So, all I am trying to say is this:

The University of The Gambia with all its shortcomings has produced brilliant students that are engaged in every sector in our country -private and public. Students are challenged to put Gambia before anything else, those that see the need to work for the motherland despite all the challenges. Yes, the university has also produced some that do not have any idea why they went to UTG in the first place. Some of them see only themselves and their personal growth. My dean Prof. Gomez will call them “students at the University and not Students of the University”.




The caliber of these young magistrates, determined to uphold justice; doing the right thing; aware of their tense environment, shows to a large extent, that the University has done its part. To a greater extent it shows that these magistrates are not part of the latter group I mentioned above but the former. They have decided to put their lives on the line to serve justice, the ordinary Gambian and humanity. Who could have thought that I would be acquitted and discharged by a magistrate that gave me a Five Million Dalasis bail bond? Or who would have thought that Yusupha Saidy, Sainey Marennah and Musa Sherriff were going to be acquitted and discharged from the trumped up charges levied against them by the state? Whoever thought that the state will lose any high profile case in the court? The fact of the matter is, these young Gambian magistrates know the law and they are bound to uphold the law without fear or favour; affection or ill. They are hellbent on upholding the constitution of the supreme law of the land. With all the efforts and fairness they put before their work, they are threatened, fired, arrested and detained. Violating the same constitution that these young intellectuals are trained to defend. The only one doing the Gambia wrong is the State. It is Jammeh’s APRC government.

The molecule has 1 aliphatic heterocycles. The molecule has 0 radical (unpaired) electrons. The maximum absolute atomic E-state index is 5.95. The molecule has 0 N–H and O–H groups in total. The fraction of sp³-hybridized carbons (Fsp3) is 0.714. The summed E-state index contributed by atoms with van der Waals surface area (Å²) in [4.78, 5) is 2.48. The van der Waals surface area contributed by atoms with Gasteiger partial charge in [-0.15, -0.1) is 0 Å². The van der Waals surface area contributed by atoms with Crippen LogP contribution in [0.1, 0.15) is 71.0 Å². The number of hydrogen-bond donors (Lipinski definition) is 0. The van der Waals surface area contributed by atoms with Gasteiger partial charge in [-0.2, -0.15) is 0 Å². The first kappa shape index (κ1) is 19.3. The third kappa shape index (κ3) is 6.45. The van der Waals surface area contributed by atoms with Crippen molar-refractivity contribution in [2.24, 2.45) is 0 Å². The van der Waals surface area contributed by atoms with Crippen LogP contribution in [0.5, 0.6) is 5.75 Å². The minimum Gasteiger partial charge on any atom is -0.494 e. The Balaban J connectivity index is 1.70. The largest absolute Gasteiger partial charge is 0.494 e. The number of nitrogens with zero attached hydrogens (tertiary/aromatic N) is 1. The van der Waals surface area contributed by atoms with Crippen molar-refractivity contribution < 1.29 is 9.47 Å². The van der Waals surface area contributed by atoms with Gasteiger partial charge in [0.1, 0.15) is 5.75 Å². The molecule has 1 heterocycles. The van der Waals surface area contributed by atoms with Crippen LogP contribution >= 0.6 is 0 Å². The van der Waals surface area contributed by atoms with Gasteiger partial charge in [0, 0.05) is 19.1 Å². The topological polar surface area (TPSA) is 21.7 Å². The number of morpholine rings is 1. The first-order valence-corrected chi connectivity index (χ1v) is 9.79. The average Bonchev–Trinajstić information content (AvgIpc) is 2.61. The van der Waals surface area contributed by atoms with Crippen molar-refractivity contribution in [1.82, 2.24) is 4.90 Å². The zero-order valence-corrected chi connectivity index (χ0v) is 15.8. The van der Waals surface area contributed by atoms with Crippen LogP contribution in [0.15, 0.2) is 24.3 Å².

If the real reason why Jammeh’s government established the University was to train homegrown problem solvers for the advancement of the country, then the daily attack on these lawyers and many other young intellectuals most cease. Academic freedom within the university is highly undermined. Since my arrest, lecturers are afraid to conduct any kind of research even though they are paid to teach and research. We all know that for any country to prosper, building and maintaining a strong knowledge economy is vital. The sad part of our story is that instead of the state supporting the work of the university with more funds and a conducive environment, they are busy arresting staff and products of the same institution they hope will change things. It is sad. It is sickening.